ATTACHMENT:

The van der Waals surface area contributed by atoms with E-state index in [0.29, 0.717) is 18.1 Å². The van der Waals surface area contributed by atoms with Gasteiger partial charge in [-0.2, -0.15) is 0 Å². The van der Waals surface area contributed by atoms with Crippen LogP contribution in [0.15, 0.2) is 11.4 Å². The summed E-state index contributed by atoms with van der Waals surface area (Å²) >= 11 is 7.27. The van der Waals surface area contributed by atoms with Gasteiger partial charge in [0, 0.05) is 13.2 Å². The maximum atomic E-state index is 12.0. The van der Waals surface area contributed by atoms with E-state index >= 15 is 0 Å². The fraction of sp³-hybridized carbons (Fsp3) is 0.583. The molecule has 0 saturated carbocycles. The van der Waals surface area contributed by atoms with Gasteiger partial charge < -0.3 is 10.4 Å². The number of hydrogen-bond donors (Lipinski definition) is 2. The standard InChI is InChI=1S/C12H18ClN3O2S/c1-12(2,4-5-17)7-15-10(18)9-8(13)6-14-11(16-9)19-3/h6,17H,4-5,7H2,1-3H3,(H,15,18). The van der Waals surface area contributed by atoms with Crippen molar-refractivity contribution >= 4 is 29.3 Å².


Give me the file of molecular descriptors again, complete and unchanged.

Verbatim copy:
The van der Waals surface area contributed by atoms with E-state index in [0.29, 0.717) is 18.1 Å². The van der Waals surface area contributed by atoms with Gasteiger partial charge in [-0.2, -0.15) is 0 Å². The van der Waals surface area contributed by atoms with Crippen LogP contribution in [0.15, 0.2) is 11.4 Å². The summed E-state index contributed by atoms with van der Waals surface area (Å²) >= 11 is 7.27. The van der Waals surface area contributed by atoms with Gasteiger partial charge in [0, 0.05) is 13.2 Å². The maximum atomic E-state index is 12.0. The van der Waals surface area contributed by atoms with E-state index >= 15 is 0 Å². The fraction of sp³-hybridized carbons (Fsp3) is 0.583. The molecule has 0 saturated carbocycles. The van der Waals surface area contributed by atoms with Gasteiger partial charge < -0.3 is 10.4 Å². The number of hydrogen-bond donors (Lipinski definition) is 2. The standard InChI is InChI=1S/C12H18ClN3O2S/c1-12(2,4-5-17)7-15-10(18)9-8(13)6-14-11(16-9)19-3/h6,17H,4-5,7H2,1-3H3,(H,15,18). The van der Waals surface area contributed by atoms with Crippen molar-refractivity contribution >= 4 is 29.3 Å².